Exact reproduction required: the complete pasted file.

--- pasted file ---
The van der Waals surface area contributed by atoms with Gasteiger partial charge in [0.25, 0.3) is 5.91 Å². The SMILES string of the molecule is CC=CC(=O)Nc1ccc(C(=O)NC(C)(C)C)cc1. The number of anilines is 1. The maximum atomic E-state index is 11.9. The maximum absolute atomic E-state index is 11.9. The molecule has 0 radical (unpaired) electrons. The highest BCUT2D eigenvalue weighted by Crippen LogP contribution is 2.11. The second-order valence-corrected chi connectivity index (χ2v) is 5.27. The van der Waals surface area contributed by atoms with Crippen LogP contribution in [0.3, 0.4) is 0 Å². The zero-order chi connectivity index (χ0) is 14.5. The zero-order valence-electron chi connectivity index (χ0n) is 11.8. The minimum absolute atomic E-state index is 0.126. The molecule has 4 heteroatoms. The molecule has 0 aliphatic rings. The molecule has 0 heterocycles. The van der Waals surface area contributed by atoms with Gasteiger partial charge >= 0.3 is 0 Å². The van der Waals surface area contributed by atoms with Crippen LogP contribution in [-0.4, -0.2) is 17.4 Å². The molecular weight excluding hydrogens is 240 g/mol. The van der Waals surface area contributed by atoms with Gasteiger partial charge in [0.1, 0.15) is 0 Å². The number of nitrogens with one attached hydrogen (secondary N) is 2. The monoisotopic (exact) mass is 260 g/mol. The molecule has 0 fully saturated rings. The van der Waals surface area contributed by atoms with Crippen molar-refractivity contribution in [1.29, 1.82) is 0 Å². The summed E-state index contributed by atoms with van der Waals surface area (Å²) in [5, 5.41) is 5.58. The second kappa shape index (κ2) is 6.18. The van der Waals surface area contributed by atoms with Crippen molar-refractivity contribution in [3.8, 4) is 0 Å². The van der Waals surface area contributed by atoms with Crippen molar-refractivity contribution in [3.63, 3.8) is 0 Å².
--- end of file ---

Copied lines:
The van der Waals surface area contributed by atoms with Gasteiger partial charge in [0.25, 0.3) is 5.91 Å². The SMILES string of the molecule is CC=CC(=O)Nc1ccc(C(=O)NC(C)(C)C)cc1. The number of anilines is 1. The maximum atomic E-state index is 11.9. The maximum absolute atomic E-state index is 11.9. The molecule has 0 radical (unpaired) electrons. The highest BCUT2D eigenvalue weighted by Crippen LogP contribution is 2.11. The second-order valence-corrected chi connectivity index (χ2v) is 5.27. The van der Waals surface area contributed by atoms with Crippen LogP contribution in [0.3, 0.4) is 0 Å². The zero-order chi connectivity index (χ0) is 14.5. The zero-order valence-electron chi connectivity index (χ0n) is 11.8. The minimum absolute atomic E-state index is 0.126. The molecule has 4 heteroatoms. The molecule has 0 aliphatic rings. The molecule has 0 heterocycles. The van der Waals surface area contributed by atoms with Gasteiger partial charge >= 0.3 is 0 Å². The van der Waals surface area contributed by atoms with Crippen LogP contribution in [-0.4, -0.2) is 17.4 Å². The molecular weight excluding hydrogens is 240 g/mol. The van der Waals surface area contributed by atoms with Gasteiger partial charge in [0.1, 0.15) is 0 Å². The number of nitrogens with one attached hydrogen (secondary N) is 2. The monoisotopic (exact) mass is 260 g/mol. The molecule has 0 fully saturated rings. The van der Waals surface area contributed by atoms with Crippen molar-refractivity contribution in [1.29, 1.82) is 0 Å². The summed E-state index contributed by atoms with van der Waals surface area (Å²) in [5, 5.41) is 5.58. The second kappa shape index (κ2) is 6.18. The van der Waals surface area contributed by atoms with Crippen molar-refractivity contribution in [3.8, 4) is 0 Å². The van der Waals surface area contributed by atoms with Crippen molar-refractivity contribution in [3.63, 3.8) is 0 Å².